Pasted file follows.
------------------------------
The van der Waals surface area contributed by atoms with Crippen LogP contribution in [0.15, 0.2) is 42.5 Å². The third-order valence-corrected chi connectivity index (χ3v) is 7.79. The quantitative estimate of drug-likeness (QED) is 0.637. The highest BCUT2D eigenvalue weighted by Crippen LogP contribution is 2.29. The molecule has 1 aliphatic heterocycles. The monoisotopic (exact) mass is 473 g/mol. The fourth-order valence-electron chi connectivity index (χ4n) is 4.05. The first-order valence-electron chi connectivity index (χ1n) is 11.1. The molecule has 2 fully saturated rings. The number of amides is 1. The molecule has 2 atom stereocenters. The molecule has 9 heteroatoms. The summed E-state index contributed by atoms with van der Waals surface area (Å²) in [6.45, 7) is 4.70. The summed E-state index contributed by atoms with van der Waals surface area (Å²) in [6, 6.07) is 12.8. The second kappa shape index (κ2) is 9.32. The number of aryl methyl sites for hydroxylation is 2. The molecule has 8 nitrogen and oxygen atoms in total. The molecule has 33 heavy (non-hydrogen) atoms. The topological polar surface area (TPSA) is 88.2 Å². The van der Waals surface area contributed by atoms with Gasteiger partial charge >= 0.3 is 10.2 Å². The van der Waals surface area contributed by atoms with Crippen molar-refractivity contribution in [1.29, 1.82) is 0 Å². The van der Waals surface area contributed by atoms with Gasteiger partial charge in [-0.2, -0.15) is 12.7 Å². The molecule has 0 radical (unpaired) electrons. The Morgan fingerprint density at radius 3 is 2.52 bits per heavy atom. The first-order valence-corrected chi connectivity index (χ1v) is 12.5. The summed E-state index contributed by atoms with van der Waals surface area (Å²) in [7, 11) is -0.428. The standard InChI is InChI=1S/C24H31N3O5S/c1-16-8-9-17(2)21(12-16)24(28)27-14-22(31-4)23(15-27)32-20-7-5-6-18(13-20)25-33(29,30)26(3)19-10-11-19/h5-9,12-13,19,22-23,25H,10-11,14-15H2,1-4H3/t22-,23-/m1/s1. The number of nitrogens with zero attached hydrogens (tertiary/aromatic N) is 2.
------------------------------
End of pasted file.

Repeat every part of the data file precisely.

The van der Waals surface area contributed by atoms with Crippen LogP contribution in [0.15, 0.2) is 42.5 Å². The third-order valence-corrected chi connectivity index (χ3v) is 7.79. The quantitative estimate of drug-likeness (QED) is 0.637. The highest BCUT2D eigenvalue weighted by Crippen LogP contribution is 2.29. The molecule has 1 aliphatic heterocycles. The monoisotopic (exact) mass is 473 g/mol. The fourth-order valence-electron chi connectivity index (χ4n) is 4.05. The first-order valence-electron chi connectivity index (χ1n) is 11.1. The molecule has 2 fully saturated rings. The number of amides is 1. The molecule has 2 atom stereocenters. The molecule has 9 heteroatoms. The summed E-state index contributed by atoms with van der Waals surface area (Å²) in [6.45, 7) is 4.70. The summed E-state index contributed by atoms with van der Waals surface area (Å²) in [6, 6.07) is 12.8. The second kappa shape index (κ2) is 9.32. The number of aryl methyl sites for hydroxylation is 2. The molecule has 8 nitrogen and oxygen atoms in total. The molecule has 33 heavy (non-hydrogen) atoms. The topological polar surface area (TPSA) is 88.2 Å². The van der Waals surface area contributed by atoms with Gasteiger partial charge >= 0.3 is 10.2 Å². The van der Waals surface area contributed by atoms with Crippen molar-refractivity contribution in [1.29, 1.82) is 0 Å². The van der Waals surface area contributed by atoms with Gasteiger partial charge in [-0.2, -0.15) is 12.7 Å². The molecule has 0 radical (unpaired) electrons. The Morgan fingerprint density at radius 3 is 2.52 bits per heavy atom. The first-order valence-corrected chi connectivity index (χ1v) is 12.5. The summed E-state index contributed by atoms with van der Waals surface area (Å²) in [7, 11) is -0.428. The standard InChI is InChI=1S/C24H31N3O5S/c1-16-8-9-17(2)21(12-16)24(28)27-14-22(31-4)23(15-27)32-20-7-5-6-18(13-20)25-33(29,30)26(3)19-10-11-19/h5-9,12-13,19,22-23,25H,10-11,14-15H2,1-4H3/t22-,23-/m1/s1. The number of nitrogens with zero attached hydrogens (tertiary/aromatic N) is 2.